In the wake of a physical altercation last month between a then-teacher and a Madison middle-schooler, social justice and religious groups are hosting a panel discussion Tuesday to address questions about physical contact with students and how students are identified for special education services.
The event sponsored by Urban Triage, First Unitarian Society, the Community Response Team and members of Building Capacity to Protect Black Children runs from 6 to 9 p.m. at First Unitarian Society, 900 University Bay Drive.
The question-and-answer session will focus on “policy, training and practice that governs when and how Madison (School District) staff may make physical contact with schoolchildren, the impact of such contact and how school children are issued Individualized Education Programs or IEPs,” according to a notice of the event.
Panelists will be:
- Angie Hicks, principal, Wright Middle School.
- Jasmine Zapata, physician.
- M. Adams, co-executive director of the social justice group Freedom Inc.
- Michael Jones, special education teacher, Black Hawk Middle School.
- Brian Holmquist, coordinator of intensive support and critical response, Madison School District.
- Tray Turner, school resource officer, Madison Police Depart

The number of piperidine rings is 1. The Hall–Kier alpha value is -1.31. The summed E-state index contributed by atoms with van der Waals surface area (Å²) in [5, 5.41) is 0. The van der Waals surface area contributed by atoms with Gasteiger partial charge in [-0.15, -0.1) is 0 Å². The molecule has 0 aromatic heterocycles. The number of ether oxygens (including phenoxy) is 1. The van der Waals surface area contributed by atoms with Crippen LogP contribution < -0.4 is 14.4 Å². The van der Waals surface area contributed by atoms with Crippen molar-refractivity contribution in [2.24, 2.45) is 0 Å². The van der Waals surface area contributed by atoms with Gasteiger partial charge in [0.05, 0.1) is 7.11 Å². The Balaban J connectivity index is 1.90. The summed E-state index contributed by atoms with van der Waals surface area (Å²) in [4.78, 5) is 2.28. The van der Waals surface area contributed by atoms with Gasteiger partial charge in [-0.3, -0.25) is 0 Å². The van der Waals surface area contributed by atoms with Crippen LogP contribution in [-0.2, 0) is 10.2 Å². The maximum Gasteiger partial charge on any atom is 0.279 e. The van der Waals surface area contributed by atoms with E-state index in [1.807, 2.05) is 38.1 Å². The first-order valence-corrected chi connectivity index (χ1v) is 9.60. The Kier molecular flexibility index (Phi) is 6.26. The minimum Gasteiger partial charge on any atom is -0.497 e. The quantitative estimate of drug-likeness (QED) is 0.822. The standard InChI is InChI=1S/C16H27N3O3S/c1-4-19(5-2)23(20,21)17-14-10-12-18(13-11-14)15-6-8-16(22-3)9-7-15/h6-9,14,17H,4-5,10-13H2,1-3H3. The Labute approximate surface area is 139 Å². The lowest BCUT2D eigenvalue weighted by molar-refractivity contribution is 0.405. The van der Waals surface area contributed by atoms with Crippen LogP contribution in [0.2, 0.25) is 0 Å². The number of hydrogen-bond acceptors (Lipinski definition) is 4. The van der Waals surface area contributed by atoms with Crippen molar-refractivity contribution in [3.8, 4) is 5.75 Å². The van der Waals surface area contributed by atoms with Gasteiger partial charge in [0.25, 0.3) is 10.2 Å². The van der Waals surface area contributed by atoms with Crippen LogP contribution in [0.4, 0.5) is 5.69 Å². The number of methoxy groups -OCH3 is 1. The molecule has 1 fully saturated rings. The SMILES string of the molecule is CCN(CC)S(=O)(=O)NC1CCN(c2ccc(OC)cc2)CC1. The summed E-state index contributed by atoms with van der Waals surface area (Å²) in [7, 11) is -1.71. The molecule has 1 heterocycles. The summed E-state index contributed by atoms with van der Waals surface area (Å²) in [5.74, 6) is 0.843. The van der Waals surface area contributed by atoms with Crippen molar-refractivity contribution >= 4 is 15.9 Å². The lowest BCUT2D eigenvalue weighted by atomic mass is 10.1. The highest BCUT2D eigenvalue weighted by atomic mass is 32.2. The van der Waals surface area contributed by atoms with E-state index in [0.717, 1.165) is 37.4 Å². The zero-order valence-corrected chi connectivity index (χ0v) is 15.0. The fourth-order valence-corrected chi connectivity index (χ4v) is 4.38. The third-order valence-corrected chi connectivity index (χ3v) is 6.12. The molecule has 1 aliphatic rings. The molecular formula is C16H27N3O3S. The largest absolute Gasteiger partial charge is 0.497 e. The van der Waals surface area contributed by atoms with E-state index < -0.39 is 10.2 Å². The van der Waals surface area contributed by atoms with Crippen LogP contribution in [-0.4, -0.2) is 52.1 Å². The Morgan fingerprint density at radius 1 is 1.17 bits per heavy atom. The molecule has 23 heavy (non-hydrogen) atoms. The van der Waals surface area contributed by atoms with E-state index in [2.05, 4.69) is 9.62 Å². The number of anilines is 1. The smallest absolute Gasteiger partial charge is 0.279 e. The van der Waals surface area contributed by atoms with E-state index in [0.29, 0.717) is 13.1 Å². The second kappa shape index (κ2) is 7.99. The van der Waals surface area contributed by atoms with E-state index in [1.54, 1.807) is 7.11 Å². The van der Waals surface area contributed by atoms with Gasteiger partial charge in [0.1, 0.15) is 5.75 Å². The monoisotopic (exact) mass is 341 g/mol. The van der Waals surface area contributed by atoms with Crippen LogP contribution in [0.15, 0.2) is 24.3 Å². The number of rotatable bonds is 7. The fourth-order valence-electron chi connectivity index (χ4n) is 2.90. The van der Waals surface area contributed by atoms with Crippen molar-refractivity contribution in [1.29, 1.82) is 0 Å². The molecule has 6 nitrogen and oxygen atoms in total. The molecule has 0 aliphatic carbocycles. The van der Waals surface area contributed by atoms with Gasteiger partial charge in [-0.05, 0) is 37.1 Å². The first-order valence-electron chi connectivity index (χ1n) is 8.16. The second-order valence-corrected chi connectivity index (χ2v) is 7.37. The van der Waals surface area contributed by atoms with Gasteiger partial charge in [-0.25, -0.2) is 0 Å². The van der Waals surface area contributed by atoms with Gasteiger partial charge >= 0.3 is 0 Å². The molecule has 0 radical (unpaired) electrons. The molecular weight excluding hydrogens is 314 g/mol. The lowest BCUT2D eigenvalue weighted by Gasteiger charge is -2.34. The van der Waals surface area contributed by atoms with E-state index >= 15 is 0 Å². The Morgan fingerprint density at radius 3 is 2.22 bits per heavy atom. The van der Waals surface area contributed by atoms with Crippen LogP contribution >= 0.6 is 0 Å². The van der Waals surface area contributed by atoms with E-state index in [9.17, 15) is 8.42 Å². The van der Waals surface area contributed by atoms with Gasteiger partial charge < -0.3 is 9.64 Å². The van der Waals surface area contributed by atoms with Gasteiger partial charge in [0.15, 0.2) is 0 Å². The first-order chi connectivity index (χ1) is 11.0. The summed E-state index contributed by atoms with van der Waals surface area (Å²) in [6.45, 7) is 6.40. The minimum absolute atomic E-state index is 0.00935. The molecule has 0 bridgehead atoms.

- Jeff Spitzer-Resnick, civil rights attorney.
Matthew Braunginn and Brandi Grayson, who have been active in the local Black Lives Matter and police reform movements, will serve as facilitators. Neither responded to requests for comment last week, but Zapata said the event will feature questions from Grayson and Braunginn to the panel and discussion involving the audience.
Last month, positive behavior support coach Robert Mueller-Owens, who is white, was forced to resign from the school district after an altercation with a disruptive 11-year-old black girl at Whitehorse Middle School.
Each said the other initiated physical contact, but police said surveillance video of the incident did not show either trying to punch the other. After an investigation, the Dane County District Attorney declined to file charges against Mueller-Owens.
The week before, district Superintendent Jennifer Cheatham called the incident “especially horrific” and said “no matter what comes out of the police investigation, there was a failure on our part.”
On Tuesday, the weekly Isthmus newspaper reported that police investigated a March 15 incident at Leopold Elementary in which the family of a black student repeatedly threatened to harm the school’s principal, Peg Keeler, after the student incorrectly alleged that Keeler hit the student. No charges were filed.
Six Madison teachers or substitute teachers also have resigned or been released from teaching duties this school year after using the N-word in front of students. The district’s teachers union has said none of them directed the slur at students or used it in a manner meant to be derogatory. District officials have said there is a zero-tolerance policy toward saying the word.